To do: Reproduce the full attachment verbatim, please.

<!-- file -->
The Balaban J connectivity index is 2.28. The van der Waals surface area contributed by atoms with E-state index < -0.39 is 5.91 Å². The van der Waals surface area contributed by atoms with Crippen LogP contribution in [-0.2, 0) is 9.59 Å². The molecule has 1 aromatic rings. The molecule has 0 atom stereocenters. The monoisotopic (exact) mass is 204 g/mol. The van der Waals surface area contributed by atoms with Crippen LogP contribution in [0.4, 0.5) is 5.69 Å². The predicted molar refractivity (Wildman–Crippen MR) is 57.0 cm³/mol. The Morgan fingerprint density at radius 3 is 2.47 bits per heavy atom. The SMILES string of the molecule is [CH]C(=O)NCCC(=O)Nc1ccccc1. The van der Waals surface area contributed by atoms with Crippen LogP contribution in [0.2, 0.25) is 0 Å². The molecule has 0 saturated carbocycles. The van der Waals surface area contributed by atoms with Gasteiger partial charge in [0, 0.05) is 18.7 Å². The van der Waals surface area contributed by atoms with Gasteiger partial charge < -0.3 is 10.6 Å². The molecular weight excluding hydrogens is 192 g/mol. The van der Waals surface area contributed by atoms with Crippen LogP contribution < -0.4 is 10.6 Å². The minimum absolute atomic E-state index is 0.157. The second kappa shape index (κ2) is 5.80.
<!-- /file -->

The Balaban J connectivity index is 2.28. The van der Waals surface area contributed by atoms with E-state index < -0.39 is 5.91 Å². The van der Waals surface area contributed by atoms with Crippen LogP contribution in [-0.2, 0) is 9.59 Å². The molecule has 1 aromatic rings. The molecule has 0 atom stereocenters. The monoisotopic (exact) mass is 204 g/mol. The van der Waals surface area contributed by atoms with Crippen LogP contribution in [0.4, 0.5) is 5.69 Å². The predicted molar refractivity (Wildman–Crippen MR) is 57.0 cm³/mol. The Morgan fingerprint density at radius 3 is 2.47 bits per heavy atom. The SMILES string of the molecule is [CH]C(=O)NCCC(=O)Nc1ccccc1. The van der Waals surface area contributed by atoms with Crippen LogP contribution in [0.2, 0.25) is 0 Å². The molecule has 0 saturated carbocycles. The van der Waals surface area contributed by atoms with Gasteiger partial charge in [0, 0.05) is 18.7 Å². The van der Waals surface area contributed by atoms with Gasteiger partial charge < -0.3 is 10.6 Å². The molecular weight excluding hydrogens is 192 g/mol. The van der Waals surface area contributed by atoms with Crippen LogP contribution < -0.4 is 10.6 Å². The minimum absolute atomic E-state index is 0.157. The second kappa shape index (κ2) is 5.80.